Jimi Hendrix’s radical reinterpretation of "The Star-Spangled Banner" at Woodstock -- by turns abrasive, irreverent, violent and poignant -- stands as one of the iconic expressions of the '60s. By the time he got to Woodstock, though, Jimi had been the (literal) poster child of the cultural revolution since his breakout West Coast performance at the Monterey International Pop Music Festival more than two years earlier. (Oddly enough, the Seattle native made his mark in England first.) The point of this little history lesson is to reassert Jimi’s contributions, beyond his musical importance, to the era’s ethos of experimentation and self-reinvention.
Over the years, African-Americans have been gradually pushed out of the frame (if not the soundtrack) of the Summer of Love. The Museum of the African Diaspora corrects any number of misperceptions with Love City Picture Show, a documentary film series spanning the next six Wednesdays.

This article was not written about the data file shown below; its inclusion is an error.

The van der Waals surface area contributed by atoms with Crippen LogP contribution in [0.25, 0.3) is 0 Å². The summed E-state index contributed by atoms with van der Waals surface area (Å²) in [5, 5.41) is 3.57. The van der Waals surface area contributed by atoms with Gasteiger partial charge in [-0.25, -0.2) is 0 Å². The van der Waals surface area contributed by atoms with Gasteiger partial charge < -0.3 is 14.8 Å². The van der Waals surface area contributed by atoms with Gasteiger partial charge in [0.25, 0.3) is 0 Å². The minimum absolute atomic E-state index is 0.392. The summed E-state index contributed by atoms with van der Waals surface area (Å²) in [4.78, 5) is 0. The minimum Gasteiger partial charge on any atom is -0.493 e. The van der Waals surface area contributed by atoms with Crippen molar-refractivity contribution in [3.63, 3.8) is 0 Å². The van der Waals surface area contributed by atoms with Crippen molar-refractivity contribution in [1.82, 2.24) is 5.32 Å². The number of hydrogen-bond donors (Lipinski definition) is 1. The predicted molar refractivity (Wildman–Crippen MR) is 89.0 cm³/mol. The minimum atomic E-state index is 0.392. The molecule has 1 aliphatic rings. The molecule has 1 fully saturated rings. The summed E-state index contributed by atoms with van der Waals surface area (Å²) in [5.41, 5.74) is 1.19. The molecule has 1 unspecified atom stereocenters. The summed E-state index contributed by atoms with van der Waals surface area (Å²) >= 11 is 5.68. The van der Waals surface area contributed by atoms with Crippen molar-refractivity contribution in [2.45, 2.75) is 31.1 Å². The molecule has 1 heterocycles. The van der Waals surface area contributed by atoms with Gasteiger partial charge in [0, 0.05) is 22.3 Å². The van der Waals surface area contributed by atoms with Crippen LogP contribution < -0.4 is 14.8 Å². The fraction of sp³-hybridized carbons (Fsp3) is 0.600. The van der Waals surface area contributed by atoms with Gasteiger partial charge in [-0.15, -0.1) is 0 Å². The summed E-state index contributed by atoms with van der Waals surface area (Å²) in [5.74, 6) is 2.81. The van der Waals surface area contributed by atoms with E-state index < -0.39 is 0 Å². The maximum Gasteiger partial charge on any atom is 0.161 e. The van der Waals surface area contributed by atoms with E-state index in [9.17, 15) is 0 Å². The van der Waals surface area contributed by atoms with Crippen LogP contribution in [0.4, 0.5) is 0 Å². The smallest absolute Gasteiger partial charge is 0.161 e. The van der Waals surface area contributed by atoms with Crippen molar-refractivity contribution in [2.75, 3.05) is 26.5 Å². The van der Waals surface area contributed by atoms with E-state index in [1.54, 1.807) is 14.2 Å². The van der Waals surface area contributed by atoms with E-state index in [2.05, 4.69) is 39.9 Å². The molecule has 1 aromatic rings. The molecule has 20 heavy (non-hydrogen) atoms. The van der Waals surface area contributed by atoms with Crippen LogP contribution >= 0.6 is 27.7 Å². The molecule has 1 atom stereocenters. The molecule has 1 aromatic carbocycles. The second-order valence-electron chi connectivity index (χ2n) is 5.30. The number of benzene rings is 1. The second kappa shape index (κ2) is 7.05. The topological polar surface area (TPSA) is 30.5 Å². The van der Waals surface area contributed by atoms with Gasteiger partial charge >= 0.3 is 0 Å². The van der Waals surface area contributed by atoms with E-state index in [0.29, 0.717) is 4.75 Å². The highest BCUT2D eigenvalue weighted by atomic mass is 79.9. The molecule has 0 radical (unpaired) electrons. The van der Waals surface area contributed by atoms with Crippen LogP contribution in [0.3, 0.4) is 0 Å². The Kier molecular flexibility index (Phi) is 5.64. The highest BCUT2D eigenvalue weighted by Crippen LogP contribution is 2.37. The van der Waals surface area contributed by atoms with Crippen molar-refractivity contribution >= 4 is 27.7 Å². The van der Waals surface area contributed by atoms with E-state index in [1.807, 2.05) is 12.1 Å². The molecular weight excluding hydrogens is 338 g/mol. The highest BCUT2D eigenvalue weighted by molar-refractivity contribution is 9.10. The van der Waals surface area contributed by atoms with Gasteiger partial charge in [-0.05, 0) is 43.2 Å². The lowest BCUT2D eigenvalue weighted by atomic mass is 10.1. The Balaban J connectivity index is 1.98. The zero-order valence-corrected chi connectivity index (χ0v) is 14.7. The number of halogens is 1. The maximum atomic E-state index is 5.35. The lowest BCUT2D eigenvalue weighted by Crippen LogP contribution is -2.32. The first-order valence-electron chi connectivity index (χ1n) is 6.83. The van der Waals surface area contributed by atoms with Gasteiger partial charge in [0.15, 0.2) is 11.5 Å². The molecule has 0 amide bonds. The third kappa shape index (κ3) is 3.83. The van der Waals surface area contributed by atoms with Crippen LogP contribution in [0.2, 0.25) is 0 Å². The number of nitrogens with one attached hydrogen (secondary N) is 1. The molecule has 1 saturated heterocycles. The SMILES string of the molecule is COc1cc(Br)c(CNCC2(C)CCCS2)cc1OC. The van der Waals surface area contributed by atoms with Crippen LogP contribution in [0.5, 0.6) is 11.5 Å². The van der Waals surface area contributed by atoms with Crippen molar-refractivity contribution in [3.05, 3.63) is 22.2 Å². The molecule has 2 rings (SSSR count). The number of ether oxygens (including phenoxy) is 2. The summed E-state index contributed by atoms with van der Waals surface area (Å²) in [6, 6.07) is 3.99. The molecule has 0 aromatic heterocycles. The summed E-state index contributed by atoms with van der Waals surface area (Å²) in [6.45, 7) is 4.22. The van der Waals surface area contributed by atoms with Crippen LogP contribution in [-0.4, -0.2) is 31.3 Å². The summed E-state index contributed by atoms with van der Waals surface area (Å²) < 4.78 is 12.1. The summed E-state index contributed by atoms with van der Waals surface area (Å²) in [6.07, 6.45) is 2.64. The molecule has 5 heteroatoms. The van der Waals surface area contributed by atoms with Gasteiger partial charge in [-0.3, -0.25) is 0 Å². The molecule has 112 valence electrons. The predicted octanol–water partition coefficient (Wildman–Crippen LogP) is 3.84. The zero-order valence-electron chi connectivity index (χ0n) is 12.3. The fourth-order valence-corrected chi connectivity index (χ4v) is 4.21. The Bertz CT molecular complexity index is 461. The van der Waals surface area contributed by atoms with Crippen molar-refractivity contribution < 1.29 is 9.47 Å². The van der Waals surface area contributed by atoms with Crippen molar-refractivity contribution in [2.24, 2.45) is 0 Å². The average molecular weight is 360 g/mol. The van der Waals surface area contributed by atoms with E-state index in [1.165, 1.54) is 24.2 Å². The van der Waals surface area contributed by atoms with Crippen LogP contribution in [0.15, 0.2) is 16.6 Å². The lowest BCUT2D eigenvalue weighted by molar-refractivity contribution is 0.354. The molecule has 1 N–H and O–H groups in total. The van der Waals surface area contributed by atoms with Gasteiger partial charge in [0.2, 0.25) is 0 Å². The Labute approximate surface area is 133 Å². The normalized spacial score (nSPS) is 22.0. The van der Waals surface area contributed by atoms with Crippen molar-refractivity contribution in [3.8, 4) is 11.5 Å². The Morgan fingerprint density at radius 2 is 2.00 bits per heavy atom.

Curator Cornelius Moore throws down the gauntlet this Wednesday, May 3 with Bob Smeaton’s galvanizing 2010 portrait Jimi Hendrix: Voodoo Child, followed on May 10 by And when I die, I won’t stay dead, Billy Woodberry’s 2015 exploration of the life and work of beat poet Bob Kaufman.
In subsequent weeks, rediscover -- or discover -- the influential Sonia Sanchez, Sly and the Family Stone (without Sly Stone, there is no Prince), and the '60s Brazilian art and music movement Tropicália. The series concludes June 7 with Chasing Trane: The John Coltrane Documentary, in the event you miss it during its current Bay Area theatrical run.